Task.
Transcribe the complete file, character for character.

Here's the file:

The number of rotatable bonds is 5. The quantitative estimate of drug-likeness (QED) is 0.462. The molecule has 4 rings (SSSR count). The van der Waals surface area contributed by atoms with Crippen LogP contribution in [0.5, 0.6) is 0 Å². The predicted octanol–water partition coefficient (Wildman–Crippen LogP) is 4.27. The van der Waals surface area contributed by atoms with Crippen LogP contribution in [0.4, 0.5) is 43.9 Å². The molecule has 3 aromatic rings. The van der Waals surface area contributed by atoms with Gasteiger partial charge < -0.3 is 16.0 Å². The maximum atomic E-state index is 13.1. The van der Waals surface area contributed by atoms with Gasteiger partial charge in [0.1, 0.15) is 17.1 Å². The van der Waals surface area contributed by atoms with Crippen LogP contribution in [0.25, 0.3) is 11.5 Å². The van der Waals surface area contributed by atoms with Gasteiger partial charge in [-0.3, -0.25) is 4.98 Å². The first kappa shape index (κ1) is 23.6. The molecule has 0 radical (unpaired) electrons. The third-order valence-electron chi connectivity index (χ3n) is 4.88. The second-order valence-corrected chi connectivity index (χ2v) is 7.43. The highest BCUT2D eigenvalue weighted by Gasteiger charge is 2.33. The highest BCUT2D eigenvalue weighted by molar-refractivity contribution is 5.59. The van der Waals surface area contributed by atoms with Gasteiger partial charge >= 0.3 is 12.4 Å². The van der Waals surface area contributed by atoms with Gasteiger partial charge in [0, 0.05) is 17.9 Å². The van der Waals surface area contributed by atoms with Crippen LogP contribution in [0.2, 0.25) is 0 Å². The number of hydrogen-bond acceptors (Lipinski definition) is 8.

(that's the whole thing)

The number of rotatable bonds is 5. The quantitative estimate of drug-likeness (QED) is 0.462. The molecule has 4 rings (SSSR count). The van der Waals surface area contributed by atoms with Crippen LogP contribution in [0.5, 0.6) is 0 Å². The predicted octanol–water partition coefficient (Wildman–Crippen LogP) is 4.27. The van der Waals surface area contributed by atoms with Crippen LogP contribution in [0.4, 0.5) is 43.9 Å². The molecule has 3 aromatic rings. The van der Waals surface area contributed by atoms with Gasteiger partial charge < -0.3 is 16.0 Å². The maximum atomic E-state index is 13.1. The van der Waals surface area contributed by atoms with Gasteiger partial charge in [0.1, 0.15) is 17.1 Å². The van der Waals surface area contributed by atoms with Crippen LogP contribution in [0.25, 0.3) is 11.5 Å². The van der Waals surface area contributed by atoms with Gasteiger partial charge in [-0.3, -0.25) is 4.98 Å². The first kappa shape index (κ1) is 23.6. The molecule has 0 radical (unpaired) electrons. The third-order valence-electron chi connectivity index (χ3n) is 4.88. The second-order valence-corrected chi connectivity index (χ2v) is 7.43. The highest BCUT2D eigenvalue weighted by Gasteiger charge is 2.33. The highest BCUT2D eigenvalue weighted by molar-refractivity contribution is 5.59. The van der Waals surface area contributed by atoms with Gasteiger partial charge >= 0.3 is 12.4 Å². The van der Waals surface area contributed by atoms with Gasteiger partial charge in [0, 0.05) is 17.9 Å². The van der Waals surface area contributed by atoms with Crippen LogP contribution in [0.2, 0.25) is 0 Å². The number of hydrogen-bond acceptors (Lipinski definition) is 8.